With the finding of PrPSc plasticity due to replication in diverse cellular or PMCA environments, it is worthwhile to compare this phenomenon to a norm of reaction, a concept that describes phenotypic variations of a single genotype across a range of environments. The concepts of norm of reaction and phenotypic plasticity were introduced into population genetics to describe variations in phenotype and the ability of an organism to change its phenotype, respectively, in response to changes in the environment. For instance, plants can acquire multiple morphologically distinct phenotypes within a single genotype to fit into a diverse range of environments. Noteworthily, phenotypic plasticity is not attributed to mutations but to an intrinsic norm of reaction. A concept analogous to norm of reaction could be useful for describing variations in PrPSc features observed across diverse replication environments, such as different cultured cells and PMCA formats that do not lead to stable changes in disease phenotype. In other words, norm of reaction is defined as variation of those strain features across diverse replication environments that are not essential for defining strain-ness.
We thank Pamela Wright for editing the manuscript. We regret that many related publications were not discussed due to space limitations.
- 1. Collinge J (2010) Prion strain mutation and selection. Science 328: 1111–1112. doi: 10.1126/science.1190815
- 2. Li J, Browning S, Mahal SP, Oelschlegel AM, Weissmann C (2010) Darwinian evolution of prions in cell culture. Science 327: 869–872. doi: 10.1126/science.1183218
- 3. Ghaemmaghami S, Ahn M, Lessard P, Giles K, Legname G, et al. (2009) Continuous quinacrine treatment results in the formation of drug-resistant prions. PLoS Pathog 5: e1000673 doi:10.1371/journal.ppat.1000673.
- 4. Makarava N, Baskakov IV (2012) Genesis of transmissible protein states vie deformed templating. Prion 6: 252–255. doi: 10.4161/pri.19930
- 5. Makarava N, Ostapchenko VG, Savtchenko R, Baskakov IV (2009) Conformational switching within individual amyloid fibrils. J Biol Chem 284: 14386–14395. doi: 10.1074/jbc.m900533200
- 6. Mahal SP, Jablonski J, Suponitsky-Kroyter I, Orlschlegel AM, Herva ME, et al. (2012) Propagating of RML prions in mice expressing PrP devoid of GPI anchor leads to formation of a novel, stable prion strain. PLoS Pathog 8: e1002746 doi:10.1371/journal.ppat.1002746.
- 7. Cancellotti E, Mahal SP, Somerville R, Diack A, Brown D, et al. (2013) Post-translational changes to PrP alter transmissible spongiform encephalopathy strain properties. EMBO J 32: 756–769. doi: 10.1038/emboj.2013.6
- 8. Gonzalez-Montalban N, Lee YJ, Makarava N, Savtchenko R, Baskakov IV (2013) Changes in prion replication environemnt cause prion strain mutation. FASEB J 27: 3702–3710. doi: 10.1096/fj.13-230466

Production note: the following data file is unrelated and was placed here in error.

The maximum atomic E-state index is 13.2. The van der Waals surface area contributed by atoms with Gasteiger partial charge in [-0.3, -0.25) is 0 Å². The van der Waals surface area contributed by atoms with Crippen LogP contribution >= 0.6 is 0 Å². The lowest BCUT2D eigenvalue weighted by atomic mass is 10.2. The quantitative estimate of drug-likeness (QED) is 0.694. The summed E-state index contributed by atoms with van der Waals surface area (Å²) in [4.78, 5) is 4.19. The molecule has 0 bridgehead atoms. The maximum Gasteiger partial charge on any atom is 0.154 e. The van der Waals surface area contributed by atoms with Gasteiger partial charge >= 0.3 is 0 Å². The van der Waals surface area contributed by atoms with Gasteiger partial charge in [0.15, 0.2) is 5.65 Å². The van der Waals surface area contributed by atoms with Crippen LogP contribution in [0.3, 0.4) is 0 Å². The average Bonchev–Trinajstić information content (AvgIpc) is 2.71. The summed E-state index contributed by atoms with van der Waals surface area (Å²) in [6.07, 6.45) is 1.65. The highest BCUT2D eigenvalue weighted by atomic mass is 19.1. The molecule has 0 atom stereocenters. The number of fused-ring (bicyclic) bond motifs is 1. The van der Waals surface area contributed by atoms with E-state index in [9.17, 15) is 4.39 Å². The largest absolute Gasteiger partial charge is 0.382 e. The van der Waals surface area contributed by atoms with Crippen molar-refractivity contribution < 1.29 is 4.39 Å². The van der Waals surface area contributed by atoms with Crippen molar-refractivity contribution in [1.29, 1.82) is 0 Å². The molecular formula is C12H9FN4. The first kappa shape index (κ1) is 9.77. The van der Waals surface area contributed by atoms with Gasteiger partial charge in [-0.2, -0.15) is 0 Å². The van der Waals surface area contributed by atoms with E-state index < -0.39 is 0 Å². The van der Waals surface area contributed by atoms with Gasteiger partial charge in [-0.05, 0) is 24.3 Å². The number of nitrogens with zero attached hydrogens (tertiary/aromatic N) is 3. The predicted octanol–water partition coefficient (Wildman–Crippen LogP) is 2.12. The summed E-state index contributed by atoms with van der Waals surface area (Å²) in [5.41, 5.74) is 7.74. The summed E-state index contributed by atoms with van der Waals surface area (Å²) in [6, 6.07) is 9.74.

- 9. Legname G, Baskakov IV, Nguyen HOB, Riesner D, Cohen FE, et al. (2004) Synthetic mammalian prions. Science 305: 673–676. doi: 10.1126/science.1100195
- 10. Colby DW, Giles K, Legname G, Wille H, Baskakov IV, et al. (2009) Design and construction of diverse mammalian prion strains. Proc Natl Acad Sci U S A 106: 20417–20422. doi: 10.1073/pnas.0910350106
- 11. Colby DW, Wain R, Baskakov IV, Legname G, Palmer CG, et al. (2010) Protease-sensitive synthetic prions. PLoS Pathogen 6: e1000736 doi:10.1371/journal.ppat.1000736.
- 12. Makarava N, Kovacs GG, Bocharova OV, Savtchenko R, Alexeeva I, et al. (2010) Recombinant prion protein induces a new transmissible prion disease in wild type animals. Acta Neuropathol 119: 177–187. doi: 10.1007/s00401-009-0633-x
- 13. Wille H, Bian W, McDonald M, Kendall A, Colby DW, et al. (2009) Natural and synthetic prion structure from X-ray fiber diffraction. Proc Natl Acad Sci U S A 106: 16990–16995. doi: 10.1073/pnas.0909006106
- 14. Makarava N, Kovacs GG, Savtchenko R, Alexeeva I, Budka H, et al. (2011) Genesis of mammalian prions: from non-infectious amyloid fibrils to a transmissible prion disease. PLoS Pathogen 7: e1002419 doi:10.1371/journal.ppat.1002419.
- 15. Makarava N, Kovacs GG, Savtchenko R, Alexeeva I, Ostapchenko VG, et al. (2012) A new mechanism for transmissible prion diseases. J Neurosci 32: 7345–7355. doi: 10.1523/jneurosci.6351-11.2012
- 16. Makarava N, Kovacs GG, Savtchenko R, Alexeeva I, Budka H, et al. (2012) Stabilization of a prion strain of synthetic origin requires multiple serial passages. J Biol Chem 287: 30205–30214. doi: 10.1074/jbc.m112.392985
- 17. Ghaemmaghami S, Colby DW, Nquyen HO, Hayashi S, Oehler A, et al. (2013) Convergent replication of mouse synthetic prion strains. Am J Pathol 182: 866–874. doi: 10.1016/j.ajpath.2012.11.038
- 18. Makarava N, Savtchenko R, Baskakov IV (2013) Selective amplification of classical and atypical prions using modified protein misfolding cyclic amplification. J Biol Chem 288: 33–41. doi: 10.1074/jbc.m112.419531
- 19. Gonzalez-Montalban N, Baskakov IV (2012) Assessment of strain-specific PrPSc elongation rates revealed a transformation of PrPSc properties during Protein Misfolding Cyclic Amplification. PLoS ONE 7: e41210 doi:10.1371/journal.pone.0041210.
- 20. Li J, Mahal SP, Demczyk CA, Weissmann C (2011) Mutability of prions. EMBO Rep 12: 1243–1250. doi: 10.1038/embor.2011.191